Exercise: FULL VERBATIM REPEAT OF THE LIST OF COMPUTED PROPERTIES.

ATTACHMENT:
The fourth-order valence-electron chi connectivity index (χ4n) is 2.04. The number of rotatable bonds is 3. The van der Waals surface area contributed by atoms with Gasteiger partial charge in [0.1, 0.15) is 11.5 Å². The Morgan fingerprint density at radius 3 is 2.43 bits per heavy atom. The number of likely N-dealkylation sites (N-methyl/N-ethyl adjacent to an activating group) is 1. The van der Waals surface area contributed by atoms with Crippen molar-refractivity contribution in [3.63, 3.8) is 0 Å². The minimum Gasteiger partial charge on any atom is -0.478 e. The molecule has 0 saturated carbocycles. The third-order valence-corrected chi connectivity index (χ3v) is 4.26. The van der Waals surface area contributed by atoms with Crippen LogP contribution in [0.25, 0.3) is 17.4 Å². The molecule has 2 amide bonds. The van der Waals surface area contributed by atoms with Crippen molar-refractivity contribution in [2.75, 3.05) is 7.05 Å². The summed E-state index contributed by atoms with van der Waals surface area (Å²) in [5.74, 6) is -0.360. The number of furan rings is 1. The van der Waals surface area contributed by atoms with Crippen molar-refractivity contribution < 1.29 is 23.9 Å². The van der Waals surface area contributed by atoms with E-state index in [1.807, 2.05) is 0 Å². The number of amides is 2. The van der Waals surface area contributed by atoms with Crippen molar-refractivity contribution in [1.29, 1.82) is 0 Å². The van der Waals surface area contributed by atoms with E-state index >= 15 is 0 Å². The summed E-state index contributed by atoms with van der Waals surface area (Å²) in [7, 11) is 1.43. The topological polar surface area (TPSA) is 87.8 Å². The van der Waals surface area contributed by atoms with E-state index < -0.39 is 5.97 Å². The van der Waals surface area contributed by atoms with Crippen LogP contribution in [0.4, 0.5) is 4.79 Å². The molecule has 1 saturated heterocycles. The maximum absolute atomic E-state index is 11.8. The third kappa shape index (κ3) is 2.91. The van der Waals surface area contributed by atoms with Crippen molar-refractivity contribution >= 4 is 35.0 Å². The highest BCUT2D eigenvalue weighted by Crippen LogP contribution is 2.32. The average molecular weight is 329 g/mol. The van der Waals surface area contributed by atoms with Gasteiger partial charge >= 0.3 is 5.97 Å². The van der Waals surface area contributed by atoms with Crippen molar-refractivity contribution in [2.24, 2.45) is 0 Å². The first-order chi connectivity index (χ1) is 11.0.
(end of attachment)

The fourth-order valence-electron chi connectivity index (χ4n) is 2.04. The number of rotatable bonds is 3. The van der Waals surface area contributed by atoms with Gasteiger partial charge in [0.1, 0.15) is 11.5 Å². The Morgan fingerprint density at radius 3 is 2.43 bits per heavy atom. The number of likely N-dealkylation sites (N-methyl/N-ethyl adjacent to an activating group) is 1. The van der Waals surface area contributed by atoms with Crippen molar-refractivity contribution in [3.63, 3.8) is 0 Å². The minimum Gasteiger partial charge on any atom is -0.478 e. The molecule has 0 saturated carbocycles. The third-order valence-corrected chi connectivity index (χ3v) is 4.26. The van der Waals surface area contributed by atoms with Crippen LogP contribution in [0.25, 0.3) is 17.4 Å². The molecule has 2 amide bonds. The van der Waals surface area contributed by atoms with Crippen molar-refractivity contribution in [2.75, 3.05) is 7.05 Å². The summed E-state index contributed by atoms with van der Waals surface area (Å²) in [5.74, 6) is -0.360. The number of furan rings is 1. The van der Waals surface area contributed by atoms with Crippen molar-refractivity contribution < 1.29 is 23.9 Å². The van der Waals surface area contributed by atoms with E-state index in [1.807, 2.05) is 0 Å². The number of amides is 2. The van der Waals surface area contributed by atoms with Crippen molar-refractivity contribution in [1.29, 1.82) is 0 Å². The van der Waals surface area contributed by atoms with E-state index >= 15 is 0 Å². The summed E-state index contributed by atoms with van der Waals surface area (Å²) in [7, 11) is 1.43. The topological polar surface area (TPSA) is 87.8 Å². The van der Waals surface area contributed by atoms with E-state index < -0.39 is 5.97 Å². The van der Waals surface area contributed by atoms with Crippen LogP contribution in [0.4, 0.5) is 4.79 Å². The molecule has 1 saturated heterocycles. The maximum absolute atomic E-state index is 11.8. The third kappa shape index (κ3) is 2.91. The van der Waals surface area contributed by atoms with Crippen molar-refractivity contribution >= 4 is 35.0 Å². The highest BCUT2D eigenvalue weighted by Crippen LogP contribution is 2.32. The average molecular weight is 329 g/mol. The van der Waals surface area contributed by atoms with Gasteiger partial charge >= 0.3 is 5.97 Å². The van der Waals surface area contributed by atoms with Crippen molar-refractivity contribution in [2.24, 2.45) is 0 Å². The first-order chi connectivity index (χ1) is 11.0.